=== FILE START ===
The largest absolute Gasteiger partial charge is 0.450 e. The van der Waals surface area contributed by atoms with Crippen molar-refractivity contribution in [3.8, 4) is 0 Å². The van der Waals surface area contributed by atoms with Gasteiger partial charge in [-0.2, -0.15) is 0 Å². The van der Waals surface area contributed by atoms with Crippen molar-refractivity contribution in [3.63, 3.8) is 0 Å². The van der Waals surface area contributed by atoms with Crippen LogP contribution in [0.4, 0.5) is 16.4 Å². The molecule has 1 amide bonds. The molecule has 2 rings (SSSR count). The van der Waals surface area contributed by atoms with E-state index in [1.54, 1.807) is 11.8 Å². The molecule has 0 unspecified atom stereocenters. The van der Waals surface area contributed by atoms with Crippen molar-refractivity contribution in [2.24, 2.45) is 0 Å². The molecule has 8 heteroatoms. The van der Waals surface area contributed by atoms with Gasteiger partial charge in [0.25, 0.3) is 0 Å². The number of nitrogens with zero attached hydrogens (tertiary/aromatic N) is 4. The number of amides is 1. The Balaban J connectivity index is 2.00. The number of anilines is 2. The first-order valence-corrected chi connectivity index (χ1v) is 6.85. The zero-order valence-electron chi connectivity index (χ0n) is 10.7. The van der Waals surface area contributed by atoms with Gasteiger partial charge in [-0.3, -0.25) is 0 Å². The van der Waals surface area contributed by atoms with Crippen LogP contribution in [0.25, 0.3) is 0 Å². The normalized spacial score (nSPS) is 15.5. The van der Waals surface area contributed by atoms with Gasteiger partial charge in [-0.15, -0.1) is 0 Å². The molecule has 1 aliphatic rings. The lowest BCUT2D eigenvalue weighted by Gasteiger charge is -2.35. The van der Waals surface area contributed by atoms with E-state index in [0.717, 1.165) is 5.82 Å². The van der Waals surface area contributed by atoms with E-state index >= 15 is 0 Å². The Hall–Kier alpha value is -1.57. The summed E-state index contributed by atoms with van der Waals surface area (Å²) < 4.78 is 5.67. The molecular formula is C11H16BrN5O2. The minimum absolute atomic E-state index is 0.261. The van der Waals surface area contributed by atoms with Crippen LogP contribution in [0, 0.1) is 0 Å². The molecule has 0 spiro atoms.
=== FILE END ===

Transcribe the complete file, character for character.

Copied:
The largest absolute Gasteiger partial charge is 0.450 e. The van der Waals surface area contributed by atoms with Crippen molar-refractivity contribution in [3.8, 4) is 0 Å². The van der Waals surface area contributed by atoms with Gasteiger partial charge in [-0.2, -0.15) is 0 Å². The van der Waals surface area contributed by atoms with Crippen molar-refractivity contribution in [3.63, 3.8) is 0 Å². The van der Waals surface area contributed by atoms with Crippen LogP contribution in [0.4, 0.5) is 16.4 Å². The molecule has 1 amide bonds. The molecule has 2 rings (SSSR count). The van der Waals surface area contributed by atoms with E-state index in [1.54, 1.807) is 11.8 Å². The molecule has 0 unspecified atom stereocenters. The van der Waals surface area contributed by atoms with Crippen molar-refractivity contribution in [2.24, 2.45) is 0 Å². The molecule has 8 heteroatoms. The van der Waals surface area contributed by atoms with Gasteiger partial charge in [0.25, 0.3) is 0 Å². The number of nitrogens with zero attached hydrogens (tertiary/aromatic N) is 4. The number of amides is 1. The Balaban J connectivity index is 2.00. The number of anilines is 2. The first-order valence-corrected chi connectivity index (χ1v) is 6.85. The zero-order valence-electron chi connectivity index (χ0n) is 10.7. The van der Waals surface area contributed by atoms with Gasteiger partial charge in [-0.3, -0.25) is 0 Å². The van der Waals surface area contributed by atoms with Crippen LogP contribution in [0.25, 0.3) is 0 Å². The normalized spacial score (nSPS) is 15.5. The van der Waals surface area contributed by atoms with Gasteiger partial charge in [-0.15, -0.1) is 0 Å². The molecule has 1 aliphatic rings. The lowest BCUT2D eigenvalue weighted by Gasteiger charge is -2.35. The van der Waals surface area contributed by atoms with E-state index in [0.717, 1.165) is 5.82 Å². The van der Waals surface area contributed by atoms with E-state index >= 15 is 0 Å². The Hall–Kier alpha value is -1.57. The summed E-state index contributed by atoms with van der Waals surface area (Å²) < 4.78 is 5.67. The molecular formula is C11H16BrN5O2. The minimum absolute atomic E-state index is 0.261. The van der Waals surface area contributed by atoms with Crippen LogP contribution in [0, 0.1) is 0 Å². The molecule has 0 spiro atoms.